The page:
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Quantifying the illegal parrot trade in Santa Cruz de la Sierra, Bolivia, with emphasis on threatened species

Published online by Cambridge University Press:  03 December 2007

Mauricio Herrera
Affiliation:
Asociacion Armonia (BirdLife Bolivia), Lomas de Arena 400, Santa Cruz de la Sierra, Bolivia
Bennett Hennessey*
Affiliation:
Asociacion Armonia (BirdLife Bolivia), Lomas de Arena 400, Santa Cruz de la Sierra, Bolivia
*
*Author for correspondence; e-mail: abhennessey@armonia-bo.org
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Abstract

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We monitored the illegal pet trade in Los Pozos pet market from August 2004 to July 2005. As indicated in Bolivian law, all unauthorized trade in wild animal species is illegal, especially species considered threatened by IUCN. During this period, we recorded 7,279 individuals of 31 parrot species, including four threatened species, two of which were being transported from Brazil through Bolivia to markets in Peru. The most frequently sold species was the Blue-fronted Parrot Amazona aestiva with 1,468 individuals observed during our study, the majority of which (94%) were believed to have been captured in the wild. Most of the purchased birds remain within Bolivia, while the more expensive, threatened species frequently head to Peru; some individuals may even reach Europe. We believe our study describes only a small proportion of the Bolivian parrot trade, underscoring the potential extent of the illegal pet trade and the need for better Bolivian law enforcement.

Resumo

Monitoreamos el comercio ilegal de aves en el mercado de mascotas de Los Pozos, desde agosto de 2004 a julio de 2005. De acuerdo a lo que establece la ley boliviana, todo comercio no autorizado de animales salvajes es ilegal, especialmente de especies consideradas Amenazadas por la IUCN. Durante este periodo, grabamos 7.279 individuos de 31 especies de loros, incluyendo 4 especies amenazadas, de las cuales dos fueron transportadas desde Brasil a través de Bolivia hacia mercados en Perú. La especie más frecuentemente vendida fue el Loro Frente Azul Amazona aestiva, con 1.468 individuos observados durante nuestro estudio, de los cuales creemos que un 94% ha sido capturado en su hábitat natural. La mayoría de la compra de aves permanece dentro de Bolivia, mientras que las más caras especies amenazadas, se dirigen a Perú; algunos individuos pueden incluso alcanzar Europa. Creemos que nuestro estudio describe sólo un pequeão porcentaje del comercio de loro boliviano, subrayando el grado potencial del comercio ilegal de mascotas y la necesidad de una mejor aplicación de la ley boliviana.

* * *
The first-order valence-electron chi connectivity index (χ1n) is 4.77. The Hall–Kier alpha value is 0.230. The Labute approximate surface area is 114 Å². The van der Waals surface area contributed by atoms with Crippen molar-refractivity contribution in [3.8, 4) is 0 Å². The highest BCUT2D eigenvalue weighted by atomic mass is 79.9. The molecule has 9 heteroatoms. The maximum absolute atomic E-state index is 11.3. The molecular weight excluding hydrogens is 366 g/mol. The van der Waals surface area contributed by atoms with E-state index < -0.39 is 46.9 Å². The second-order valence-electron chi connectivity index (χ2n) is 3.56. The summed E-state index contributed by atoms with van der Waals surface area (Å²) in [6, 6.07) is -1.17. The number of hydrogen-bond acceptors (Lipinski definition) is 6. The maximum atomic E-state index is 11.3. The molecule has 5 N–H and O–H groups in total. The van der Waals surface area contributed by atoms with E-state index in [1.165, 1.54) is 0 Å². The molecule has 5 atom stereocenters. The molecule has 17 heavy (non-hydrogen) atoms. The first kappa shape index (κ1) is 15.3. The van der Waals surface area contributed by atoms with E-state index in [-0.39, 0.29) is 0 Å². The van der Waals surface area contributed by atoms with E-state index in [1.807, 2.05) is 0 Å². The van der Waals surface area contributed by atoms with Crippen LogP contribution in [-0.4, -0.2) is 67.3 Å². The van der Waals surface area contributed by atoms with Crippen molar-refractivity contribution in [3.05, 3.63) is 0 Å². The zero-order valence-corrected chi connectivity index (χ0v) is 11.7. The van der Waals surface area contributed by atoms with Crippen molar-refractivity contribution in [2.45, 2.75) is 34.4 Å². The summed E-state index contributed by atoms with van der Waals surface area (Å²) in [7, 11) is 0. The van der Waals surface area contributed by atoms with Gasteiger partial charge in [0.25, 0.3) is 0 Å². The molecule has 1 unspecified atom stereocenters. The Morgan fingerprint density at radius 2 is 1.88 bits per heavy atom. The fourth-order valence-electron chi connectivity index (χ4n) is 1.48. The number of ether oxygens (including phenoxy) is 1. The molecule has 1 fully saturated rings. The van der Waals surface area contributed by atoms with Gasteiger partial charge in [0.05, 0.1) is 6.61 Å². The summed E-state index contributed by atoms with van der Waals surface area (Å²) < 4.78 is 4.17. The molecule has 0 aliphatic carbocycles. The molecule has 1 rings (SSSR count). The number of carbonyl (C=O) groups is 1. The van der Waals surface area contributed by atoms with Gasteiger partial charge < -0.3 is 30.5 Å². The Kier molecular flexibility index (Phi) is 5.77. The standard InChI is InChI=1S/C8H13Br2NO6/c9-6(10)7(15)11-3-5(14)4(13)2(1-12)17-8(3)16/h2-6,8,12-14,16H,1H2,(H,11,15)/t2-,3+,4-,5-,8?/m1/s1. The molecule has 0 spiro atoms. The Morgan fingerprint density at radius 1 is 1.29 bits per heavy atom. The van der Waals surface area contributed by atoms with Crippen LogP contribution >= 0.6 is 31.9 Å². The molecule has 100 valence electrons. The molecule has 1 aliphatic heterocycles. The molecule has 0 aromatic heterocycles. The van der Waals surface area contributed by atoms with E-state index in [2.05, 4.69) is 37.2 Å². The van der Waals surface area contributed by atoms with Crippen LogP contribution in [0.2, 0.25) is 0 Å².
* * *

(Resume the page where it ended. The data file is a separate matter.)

Type
Research Article
Copyright
Copyright © Birdlife International 2007
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